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What amount of heat, in kj, would be involved in condensing 15. 8 g of ch₃oh? (∆hvap = 38. 0 kj/mol).

1 Answer

  • Considering the definition of enthalpy of vaporization, the amount of heat that would be involved in condensing 15.8 g of CH₃OH is 18.8 kJ.

    When a material changes phase from solid to liquid, or from liquid to gas, a certain amount of energy is involved in this phase change.

    In case of phase change from liquid to gas, this amount of energy is known as enthalpy of vaporization (symbolized as ∆Hvap).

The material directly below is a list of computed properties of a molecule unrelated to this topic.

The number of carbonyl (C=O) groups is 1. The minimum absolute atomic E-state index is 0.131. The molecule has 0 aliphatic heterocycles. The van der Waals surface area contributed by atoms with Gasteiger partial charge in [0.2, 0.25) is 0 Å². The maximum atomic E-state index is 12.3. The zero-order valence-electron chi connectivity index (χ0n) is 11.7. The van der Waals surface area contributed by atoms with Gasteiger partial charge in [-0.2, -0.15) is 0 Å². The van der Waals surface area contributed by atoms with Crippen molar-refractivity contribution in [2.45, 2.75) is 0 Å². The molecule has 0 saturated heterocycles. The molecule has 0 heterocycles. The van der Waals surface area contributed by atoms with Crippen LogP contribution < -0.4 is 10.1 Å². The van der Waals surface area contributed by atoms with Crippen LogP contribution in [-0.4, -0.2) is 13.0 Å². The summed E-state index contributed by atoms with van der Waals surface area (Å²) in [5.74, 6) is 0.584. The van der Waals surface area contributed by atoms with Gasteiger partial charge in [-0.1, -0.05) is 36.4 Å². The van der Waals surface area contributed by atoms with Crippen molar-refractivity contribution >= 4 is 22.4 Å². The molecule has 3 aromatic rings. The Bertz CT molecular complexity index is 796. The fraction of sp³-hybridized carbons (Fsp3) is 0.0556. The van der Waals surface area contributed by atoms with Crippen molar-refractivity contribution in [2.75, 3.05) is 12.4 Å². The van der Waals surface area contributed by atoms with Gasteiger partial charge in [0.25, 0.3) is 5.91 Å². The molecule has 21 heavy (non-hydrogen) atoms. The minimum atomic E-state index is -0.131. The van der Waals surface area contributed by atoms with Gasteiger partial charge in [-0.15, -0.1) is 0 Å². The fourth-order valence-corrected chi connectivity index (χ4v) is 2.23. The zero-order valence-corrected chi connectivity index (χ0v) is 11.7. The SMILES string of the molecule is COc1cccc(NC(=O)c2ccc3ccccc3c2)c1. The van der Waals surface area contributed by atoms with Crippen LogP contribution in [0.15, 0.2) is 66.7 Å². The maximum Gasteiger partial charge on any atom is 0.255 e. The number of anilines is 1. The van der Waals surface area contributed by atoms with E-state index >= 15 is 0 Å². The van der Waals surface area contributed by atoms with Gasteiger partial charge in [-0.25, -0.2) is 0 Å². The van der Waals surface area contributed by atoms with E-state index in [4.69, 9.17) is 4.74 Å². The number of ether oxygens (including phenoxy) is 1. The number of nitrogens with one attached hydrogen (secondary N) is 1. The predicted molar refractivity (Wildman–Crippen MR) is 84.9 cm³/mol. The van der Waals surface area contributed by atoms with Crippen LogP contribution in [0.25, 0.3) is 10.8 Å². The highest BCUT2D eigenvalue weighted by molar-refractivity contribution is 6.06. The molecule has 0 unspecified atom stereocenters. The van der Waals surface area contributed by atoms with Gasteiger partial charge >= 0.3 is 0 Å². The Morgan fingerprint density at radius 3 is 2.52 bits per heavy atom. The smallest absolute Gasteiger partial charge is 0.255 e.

So, the enthalpy of vaporization is the amount of energy required to change a unit of mass (for example, moles or kg) of a substance from phase liquid to phase gas at constant temperature and pressure.

    In this case, you know that enthalpy of vaporization is ∆Hvap = 38.0 kJ/mol.

    On the other side, you want to vaporize 15.8 g of CH₃OH.  Then, being the molar mass of the compound 32 [tex]\frac{g}{mole}[/tex] (that is, the amount of mass contained in one mole), the number of moles to be vaporized is:

    [tex]15.8 gramsx\frac{1 mole}{32 grams} =0.49375 moles[/tex]

    Then, the amount of heat that would be involved in condensing 15.8 g of CH₃OH is calculated taking into account the enthalpy of vaporization by:

    0.49375 moles× 38.0 [tex]\frac{kJ}{mol}[/tex]= 18.76 kJ ≅ 18.8 kJ

    Finally, the amount of heat that would be involved in condensing 15.8 g of CH₃OH is 18.8 kJ.

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